As a result of these regulations, U.S. based organizations, such as financial institutions, that have overseas satellite offices are purchasing IPSEC network client devices from overseas vendors, so that they can perform encryption with more that 64 bit keys in their sites not within the U.S. In other words, overseas vendors are not limited by their respective countries to encryption with no greater than 64 bit keys. Consequently, U.S. vendors of IPSEC solutions are losing a large overseas market share. In addition, network device manufacturers are being forced to specially customize their network devices for importing into certain foreign countries that require government approval for stronger encryption.

Accordingly, it would be desirable to provide an Internet security system and method that enables a network device to selectively use both stronger encryption (i.e., greater than 64 key bits) and weaker encryption (i.e., no greater than 64 bit keys) automatically, depending on one or more factors, such as location. More specifically, it would be desirable to provide an Internet security system and method that enables a foreign network device to implement stronger encryption via greater than 64 bit keys (or some other threshold key length) with other network devices residing in the U.S., yet automatically prevents the foreign network device from implementing such stronger encryption with other network devices not residing in the U.S. It would also be desirable to provide such selective strength encryption without resorting to complex and costly customizing procedures.

SUMMARY OF THE INVENTION

The present invention provides a system for network security comprising a first network device having a first set of key material with a base key and a key extension, and a second network device having the first set of key material and a second set of key material with a second base key. The second network device is capable of communicating with the first network device using security determined by the first set of key material. The system further comprises a third network device having the second set of key material, with the third network device being capable of communicating with the second network device using security determined by the second set of key material. In this system of the present invention, security determined by the first set of key material is stronger than security determined by the second set of key material.

The present invention also provides a system for network security comprising a first network device having a first set of key material with a first base key and a first key extension, and a second set of key material with a second base key and a second key extension. In addition, the system comprises a second network device having the first set of key material and a third set of key material, with the second network device being capable of communicating with the first network device using security determined by the first encryption key. The system further comprises a third network device having the second set of key material and the third set of key material, with the third network device being capable of communicating with the first network device using security determined by the second set of key material, and also being capable of communicating with the second network device using security determined by the third set of key material. In this system of the present invention, security determined by the first set of key material is stronger than security determined by the third set of key material, and security determined by the second set of key material is stronger than security determined by the third set of key material.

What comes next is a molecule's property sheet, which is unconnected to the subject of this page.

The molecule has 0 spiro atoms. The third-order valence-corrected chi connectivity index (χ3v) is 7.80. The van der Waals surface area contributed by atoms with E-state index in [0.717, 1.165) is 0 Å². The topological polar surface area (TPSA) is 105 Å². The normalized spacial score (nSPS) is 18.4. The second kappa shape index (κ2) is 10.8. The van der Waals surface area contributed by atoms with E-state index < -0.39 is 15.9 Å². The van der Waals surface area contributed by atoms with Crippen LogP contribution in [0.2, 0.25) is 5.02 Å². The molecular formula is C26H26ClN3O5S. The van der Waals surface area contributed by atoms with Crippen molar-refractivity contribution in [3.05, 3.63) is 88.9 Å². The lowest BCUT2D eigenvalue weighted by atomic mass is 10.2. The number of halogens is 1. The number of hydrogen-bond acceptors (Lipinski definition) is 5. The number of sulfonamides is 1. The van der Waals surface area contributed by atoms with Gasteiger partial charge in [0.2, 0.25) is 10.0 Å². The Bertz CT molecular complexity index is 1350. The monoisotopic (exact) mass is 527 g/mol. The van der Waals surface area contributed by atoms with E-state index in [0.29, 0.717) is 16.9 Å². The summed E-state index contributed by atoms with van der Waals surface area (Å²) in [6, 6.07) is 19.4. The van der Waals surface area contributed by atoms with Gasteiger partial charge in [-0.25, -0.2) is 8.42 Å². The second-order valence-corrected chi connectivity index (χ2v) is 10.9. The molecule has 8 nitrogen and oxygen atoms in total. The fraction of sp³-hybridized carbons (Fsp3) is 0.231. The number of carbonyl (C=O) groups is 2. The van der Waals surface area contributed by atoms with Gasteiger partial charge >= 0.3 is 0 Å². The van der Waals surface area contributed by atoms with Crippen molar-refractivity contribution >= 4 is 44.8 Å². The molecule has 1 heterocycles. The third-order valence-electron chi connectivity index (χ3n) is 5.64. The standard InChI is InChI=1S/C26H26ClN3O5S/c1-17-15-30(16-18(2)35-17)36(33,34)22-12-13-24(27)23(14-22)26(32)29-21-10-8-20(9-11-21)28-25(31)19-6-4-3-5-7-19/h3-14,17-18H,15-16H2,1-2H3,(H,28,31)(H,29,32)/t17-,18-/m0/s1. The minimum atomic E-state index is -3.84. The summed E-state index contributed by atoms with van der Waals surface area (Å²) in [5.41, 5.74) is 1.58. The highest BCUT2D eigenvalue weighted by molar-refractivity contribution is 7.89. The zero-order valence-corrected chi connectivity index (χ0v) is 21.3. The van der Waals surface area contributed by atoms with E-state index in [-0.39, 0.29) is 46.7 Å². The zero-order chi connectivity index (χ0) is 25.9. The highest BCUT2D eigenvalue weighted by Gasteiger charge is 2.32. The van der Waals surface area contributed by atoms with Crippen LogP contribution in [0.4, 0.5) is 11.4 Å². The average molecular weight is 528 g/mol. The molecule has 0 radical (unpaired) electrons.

Moreover, the present invention provides a method for network security comprising the step of providing a first network device, a second network device, and a third network device. The method also comprises the steps of establishing a first secure communication between the first and second network devices based on a first encryption key having a base key and a key extension, and establishing a second secure communication between the second and third network devices based on a second encryption key. In addition, the method comprises the step of using a stronger security for the first secure communication than the second secure communication.

Furthermore, the present invention provides a method for network security comprising the step of providing a first network device, a second network device, and a third network device. The method also comprises the steps of negotiating a first secure communication between the first and second network devices based on a first authentication key with a base key and a key extension, and negotiating a second secure communication between the second and third network devices based on a second authentication key. The method further comprises the step of using a stronger security for the first secure communication than the second secure communication.

BRIEF DESCRIPTION OF THE DRAWINGS

FIG. 1 is a block diagram illustrating a preferred network security system of the present invention.

FIG. 2A is a block diagram illustrating a first encryption key for the network security system of FIG. 1.

FIG. 2B is a block diagram illustrating a second encryption key for the network security system of FIG. 1.

FIG. 2C is a block diagram illustrating a third encryption key for the network security system of FIG. 1.

FIG. 3A is a block diagram illustrating a first authentication key for the network security system of FIG. 1.

FIG. 3B is a block diagram illustrating a second authentication key for the network security system of FIG. 1.

FIG. 3C is a block diagram illustrating a third authentication key for the network security system of FIG. 1.